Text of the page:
What's better than a slice of apple pie with a scoop of vanilla ice cream on top? What's more disappointing than watching a puddle of apple juice form around this piece of pie, making a soggy mess of it?
How can you be sure that your apple pie will have the strength to retain its sturdy, flaky, yummy self? How do you achieve that perfect balance between a filling that's firm without turning into glue and a crust that's as sturdy and flaky as you want? Start by considering your apples.
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Start With the Right Apples
Fruit is juicy and some fruits more so than others. Strawberries and blackberries, for example, contain more liquid than apples do, and different varieties of apples are various levels of juicy. When making any sort of fruit pie, you'll want to think about using a thickener to avoid excess liquid.
Sweet, juicy apples may be great for snacking but will not work in pies. A lot of bakers rely on firm, tart apples for the filling, and that's fine. However, you might try combining firm-sweet and firm-tart apples for a slightly sweeter yet still firm filling. A favorite firm-tart variety for pies is the Granny Smith, or you might try the Northern Spy (called by some the ideal pie apple) if it's available in your area. The Jazz variety is a good choice for the sweet-firm component.
Alternatively, you might choose Jonagold or Pink Lady, both of which combine sweet and tart elements and can be used by themselves to fill your pie.
A Selection of Thickeners for Pie
Apples have higher levels of pectin, a natural thickener, than other fruits, so an apple pie requires less added thickener than most any other fruit pie filling, though you can't get away with skipping it altogether. Thickening agents might already be on your kitchen shelves. Regular all-purpose flour or cornstarch, for example, is acceptable to use, as are arrowroot and quick-cooking tapioca. There are also specialized products such as Instant ClearJel and Pie Filling Enhancer (both products of the King Arthur Flour Company).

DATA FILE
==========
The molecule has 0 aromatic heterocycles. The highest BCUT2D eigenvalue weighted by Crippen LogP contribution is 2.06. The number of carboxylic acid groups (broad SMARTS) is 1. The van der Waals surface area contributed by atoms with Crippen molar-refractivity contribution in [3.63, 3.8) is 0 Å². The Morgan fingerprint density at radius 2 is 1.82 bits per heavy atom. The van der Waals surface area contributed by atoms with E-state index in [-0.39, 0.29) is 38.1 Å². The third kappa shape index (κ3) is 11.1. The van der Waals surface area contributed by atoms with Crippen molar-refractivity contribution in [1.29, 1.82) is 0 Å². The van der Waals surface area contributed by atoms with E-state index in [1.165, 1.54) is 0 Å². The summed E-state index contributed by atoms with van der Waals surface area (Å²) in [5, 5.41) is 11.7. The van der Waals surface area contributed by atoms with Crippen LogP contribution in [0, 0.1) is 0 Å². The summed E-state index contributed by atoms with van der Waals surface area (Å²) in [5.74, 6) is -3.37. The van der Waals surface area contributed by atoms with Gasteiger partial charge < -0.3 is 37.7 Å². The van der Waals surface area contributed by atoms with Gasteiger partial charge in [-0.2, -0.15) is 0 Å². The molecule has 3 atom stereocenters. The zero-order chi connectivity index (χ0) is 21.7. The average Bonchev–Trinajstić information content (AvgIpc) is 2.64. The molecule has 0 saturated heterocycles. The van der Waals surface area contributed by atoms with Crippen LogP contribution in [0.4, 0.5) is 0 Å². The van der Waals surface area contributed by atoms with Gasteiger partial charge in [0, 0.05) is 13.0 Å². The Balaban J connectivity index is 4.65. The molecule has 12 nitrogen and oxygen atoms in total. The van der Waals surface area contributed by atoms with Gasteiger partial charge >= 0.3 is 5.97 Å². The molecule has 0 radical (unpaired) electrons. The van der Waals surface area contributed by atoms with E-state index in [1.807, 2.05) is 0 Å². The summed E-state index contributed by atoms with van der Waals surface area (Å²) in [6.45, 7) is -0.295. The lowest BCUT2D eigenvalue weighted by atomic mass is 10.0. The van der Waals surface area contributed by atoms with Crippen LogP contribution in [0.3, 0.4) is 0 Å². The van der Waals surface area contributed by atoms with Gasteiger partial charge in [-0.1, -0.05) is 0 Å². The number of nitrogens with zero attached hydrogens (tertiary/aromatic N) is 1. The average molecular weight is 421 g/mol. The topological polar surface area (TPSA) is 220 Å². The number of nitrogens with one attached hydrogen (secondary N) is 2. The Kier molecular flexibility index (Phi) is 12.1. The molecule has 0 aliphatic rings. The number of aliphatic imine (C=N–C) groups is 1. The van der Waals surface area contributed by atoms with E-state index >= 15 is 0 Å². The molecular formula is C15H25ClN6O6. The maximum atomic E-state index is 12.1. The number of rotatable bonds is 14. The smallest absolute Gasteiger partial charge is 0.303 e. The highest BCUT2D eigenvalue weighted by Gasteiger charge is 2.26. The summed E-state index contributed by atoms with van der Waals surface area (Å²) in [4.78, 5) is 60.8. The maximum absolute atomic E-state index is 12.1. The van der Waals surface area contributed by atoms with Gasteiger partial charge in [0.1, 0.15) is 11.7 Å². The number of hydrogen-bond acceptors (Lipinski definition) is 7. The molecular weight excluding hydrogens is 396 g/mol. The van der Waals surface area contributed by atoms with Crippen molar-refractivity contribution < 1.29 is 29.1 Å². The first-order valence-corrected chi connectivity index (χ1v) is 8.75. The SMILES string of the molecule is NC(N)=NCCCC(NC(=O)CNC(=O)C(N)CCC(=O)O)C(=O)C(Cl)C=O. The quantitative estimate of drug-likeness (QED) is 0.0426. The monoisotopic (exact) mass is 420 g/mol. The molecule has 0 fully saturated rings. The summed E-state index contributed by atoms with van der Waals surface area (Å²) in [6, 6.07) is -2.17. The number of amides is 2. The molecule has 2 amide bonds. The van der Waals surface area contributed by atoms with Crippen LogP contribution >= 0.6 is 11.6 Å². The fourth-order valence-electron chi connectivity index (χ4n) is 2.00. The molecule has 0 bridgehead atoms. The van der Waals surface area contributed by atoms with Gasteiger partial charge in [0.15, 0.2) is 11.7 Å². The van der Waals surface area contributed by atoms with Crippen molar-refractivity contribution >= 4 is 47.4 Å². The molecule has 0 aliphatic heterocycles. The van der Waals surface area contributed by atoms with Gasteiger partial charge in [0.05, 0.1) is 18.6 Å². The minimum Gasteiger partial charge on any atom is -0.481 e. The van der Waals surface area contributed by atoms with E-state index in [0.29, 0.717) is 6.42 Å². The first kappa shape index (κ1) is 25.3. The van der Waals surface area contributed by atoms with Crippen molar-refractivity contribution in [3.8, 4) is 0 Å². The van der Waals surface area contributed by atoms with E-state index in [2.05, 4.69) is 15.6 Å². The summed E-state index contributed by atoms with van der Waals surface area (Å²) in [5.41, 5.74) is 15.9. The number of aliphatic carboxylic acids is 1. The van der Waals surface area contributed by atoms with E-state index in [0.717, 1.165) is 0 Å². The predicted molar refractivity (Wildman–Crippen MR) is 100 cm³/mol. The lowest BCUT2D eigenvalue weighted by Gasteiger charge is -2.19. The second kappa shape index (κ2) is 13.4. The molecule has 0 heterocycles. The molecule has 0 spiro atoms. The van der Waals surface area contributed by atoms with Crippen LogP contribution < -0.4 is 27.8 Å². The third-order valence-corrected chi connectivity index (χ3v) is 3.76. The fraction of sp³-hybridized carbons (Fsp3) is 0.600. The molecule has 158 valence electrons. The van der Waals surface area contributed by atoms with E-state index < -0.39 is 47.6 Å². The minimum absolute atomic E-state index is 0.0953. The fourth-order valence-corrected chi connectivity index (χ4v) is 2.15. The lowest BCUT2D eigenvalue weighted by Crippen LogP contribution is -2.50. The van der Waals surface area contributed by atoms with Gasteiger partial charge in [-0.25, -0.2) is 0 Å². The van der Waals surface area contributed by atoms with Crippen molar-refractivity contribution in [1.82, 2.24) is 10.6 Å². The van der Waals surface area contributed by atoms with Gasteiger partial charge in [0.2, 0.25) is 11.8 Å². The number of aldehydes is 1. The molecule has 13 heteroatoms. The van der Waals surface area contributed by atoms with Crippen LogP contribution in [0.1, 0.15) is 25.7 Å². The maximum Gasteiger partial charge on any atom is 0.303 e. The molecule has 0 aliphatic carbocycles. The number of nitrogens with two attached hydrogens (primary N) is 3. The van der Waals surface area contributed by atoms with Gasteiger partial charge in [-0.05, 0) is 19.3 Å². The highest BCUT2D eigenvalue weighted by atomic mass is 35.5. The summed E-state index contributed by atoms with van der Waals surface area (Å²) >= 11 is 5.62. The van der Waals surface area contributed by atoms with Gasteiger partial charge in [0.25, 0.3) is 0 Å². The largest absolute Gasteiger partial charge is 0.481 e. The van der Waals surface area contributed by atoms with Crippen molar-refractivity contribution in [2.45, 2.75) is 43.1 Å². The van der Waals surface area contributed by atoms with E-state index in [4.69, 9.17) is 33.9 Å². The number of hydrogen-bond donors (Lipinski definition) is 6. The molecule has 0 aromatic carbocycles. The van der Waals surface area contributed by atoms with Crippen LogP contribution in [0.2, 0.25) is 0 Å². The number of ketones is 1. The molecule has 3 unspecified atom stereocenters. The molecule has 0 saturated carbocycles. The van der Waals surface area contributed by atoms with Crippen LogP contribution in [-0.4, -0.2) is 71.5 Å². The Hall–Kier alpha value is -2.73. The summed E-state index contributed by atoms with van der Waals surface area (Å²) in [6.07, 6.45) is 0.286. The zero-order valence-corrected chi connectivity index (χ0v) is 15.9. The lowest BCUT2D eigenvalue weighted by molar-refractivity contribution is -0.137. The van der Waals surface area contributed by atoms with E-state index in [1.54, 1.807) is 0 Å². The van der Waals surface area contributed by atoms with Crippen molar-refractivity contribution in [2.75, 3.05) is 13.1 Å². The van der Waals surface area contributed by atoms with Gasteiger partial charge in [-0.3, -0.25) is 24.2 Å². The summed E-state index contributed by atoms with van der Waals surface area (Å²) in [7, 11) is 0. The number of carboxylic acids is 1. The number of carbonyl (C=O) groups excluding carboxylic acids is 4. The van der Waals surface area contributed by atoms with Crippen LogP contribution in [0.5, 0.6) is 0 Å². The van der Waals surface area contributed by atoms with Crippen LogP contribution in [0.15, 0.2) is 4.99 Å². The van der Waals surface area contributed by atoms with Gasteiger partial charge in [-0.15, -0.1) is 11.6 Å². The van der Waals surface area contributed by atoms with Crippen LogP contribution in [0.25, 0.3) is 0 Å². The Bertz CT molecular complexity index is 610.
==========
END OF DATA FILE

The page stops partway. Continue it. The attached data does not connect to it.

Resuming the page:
How much thickener to use, then? According to King Arthur Flour, for each cup of apples in an apple pie, add either:
- 1 3/4 teaspoons of flour
- 1 1/2 teaspoons of Pie Filling Enhancer
- 3/4 teaspoon of quick-cooking tapioca
- 1/2 teaspoon of ClearJel, cornstarch or arrowroot
Thickeners: Pros and Cons
Although flour is handy and will thicken your apple pie at low temperatures, it also makes for a cloudy, somewhat gluey filling. Cornstarch is a reliable thickener, though it needs to be cooked at a higher temperature than flour and does not freeze well. If you're using cornstarch, mix it with another ingredient such as sugar before adding it in order to avoid lumps and bumps. Arrowroot also requires high heat but freezes well.
Quick-cooking tapioca is a popular thickener, but if you use it, rest the pie filling for 15 minutes or so before baking. Tapioca needs to be cooked at a low temperature and may give the filling a somewhat gluey texture.
Instant ClearJel is the choice of many commercial bakeries. It doesn't require a particular temperature range, and it freezes well. Pie Filling Enhancer is a product that combines ClearJel with superfine sugar and ascorbic acid (to brighten flavor); using it results in a pie with the same properties as one made with ClearJel.
A Few More Tips for a Fruit Pie Filling
Don't use apples past their freshness date; soft, overripe apples will make for a mushy filling. Cut your apples into thin slices; thick slices will create more air pockets in the pie where steam can collect. If you're making a lattice-topped pie, keep in mind that more moisture will be released during baking than from a double-crusted pie, and you won't need quite as much thickener.